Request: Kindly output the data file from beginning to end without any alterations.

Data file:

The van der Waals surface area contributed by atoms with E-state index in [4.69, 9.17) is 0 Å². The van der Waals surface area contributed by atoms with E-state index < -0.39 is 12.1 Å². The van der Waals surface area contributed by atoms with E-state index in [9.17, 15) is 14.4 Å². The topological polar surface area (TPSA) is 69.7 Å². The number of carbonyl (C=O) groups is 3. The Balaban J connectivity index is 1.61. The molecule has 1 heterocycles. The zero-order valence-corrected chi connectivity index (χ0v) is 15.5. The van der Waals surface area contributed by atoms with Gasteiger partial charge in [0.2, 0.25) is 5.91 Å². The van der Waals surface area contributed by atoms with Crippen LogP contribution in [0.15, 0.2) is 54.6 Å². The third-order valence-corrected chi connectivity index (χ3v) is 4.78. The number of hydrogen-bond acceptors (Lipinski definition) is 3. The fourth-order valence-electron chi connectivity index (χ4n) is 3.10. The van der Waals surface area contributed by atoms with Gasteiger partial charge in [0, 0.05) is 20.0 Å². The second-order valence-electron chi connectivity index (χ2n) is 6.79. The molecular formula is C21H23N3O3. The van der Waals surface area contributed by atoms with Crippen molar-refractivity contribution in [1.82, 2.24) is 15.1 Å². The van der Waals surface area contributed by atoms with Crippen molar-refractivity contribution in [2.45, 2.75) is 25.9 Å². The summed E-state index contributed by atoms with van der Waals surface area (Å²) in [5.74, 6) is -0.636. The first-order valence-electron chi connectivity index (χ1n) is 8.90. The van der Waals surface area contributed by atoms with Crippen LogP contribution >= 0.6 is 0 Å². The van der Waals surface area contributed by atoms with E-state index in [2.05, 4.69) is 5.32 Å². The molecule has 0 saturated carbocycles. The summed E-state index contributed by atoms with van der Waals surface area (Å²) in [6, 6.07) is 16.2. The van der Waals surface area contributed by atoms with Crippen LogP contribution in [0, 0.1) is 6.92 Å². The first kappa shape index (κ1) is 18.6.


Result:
The van der Waals surface area contributed by atoms with E-state index in [4.69, 9.17) is 0 Å². The van der Waals surface area contributed by atoms with E-state index < -0.39 is 12.1 Å². The van der Waals surface area contributed by atoms with E-state index in [9.17, 15) is 14.4 Å². The topological polar surface area (TPSA) is 69.7 Å². The number of carbonyl (C=O) groups is 3. The Balaban J connectivity index is 1.61. The molecule has 1 heterocycles. The zero-order valence-corrected chi connectivity index (χ0v) is 15.5. The van der Waals surface area contributed by atoms with Gasteiger partial charge in [0.2, 0.25) is 5.91 Å². The van der Waals surface area contributed by atoms with Crippen LogP contribution in [0.15, 0.2) is 54.6 Å². The third-order valence-corrected chi connectivity index (χ3v) is 4.78. The number of hydrogen-bond acceptors (Lipinski definition) is 3. The fourth-order valence-electron chi connectivity index (χ4n) is 3.10. The van der Waals surface area contributed by atoms with Gasteiger partial charge in [0, 0.05) is 20.0 Å². The second-order valence-electron chi connectivity index (χ2n) is 6.79. The molecular formula is C21H23N3O3. The van der Waals surface area contributed by atoms with Crippen molar-refractivity contribution in [1.82, 2.24) is 15.1 Å². The van der Waals surface area contributed by atoms with Crippen molar-refractivity contribution in [2.45, 2.75) is 25.9 Å². The summed E-state index contributed by atoms with van der Waals surface area (Å²) in [5.74, 6) is -0.636. The first-order valence-electron chi connectivity index (χ1n) is 8.90. The van der Waals surface area contributed by atoms with Crippen LogP contribution >= 0.6 is 0 Å². The van der Waals surface area contributed by atoms with E-state index in [2.05, 4.69) is 5.32 Å². The molecule has 0 saturated carbocycles. The summed E-state index contributed by atoms with van der Waals surface area (Å²) in [6, 6.07) is 16.2. The van der Waals surface area contributed by atoms with Crippen LogP contribution in [0, 0.1) is 6.92 Å². The first kappa shape index (κ1) is 18.6.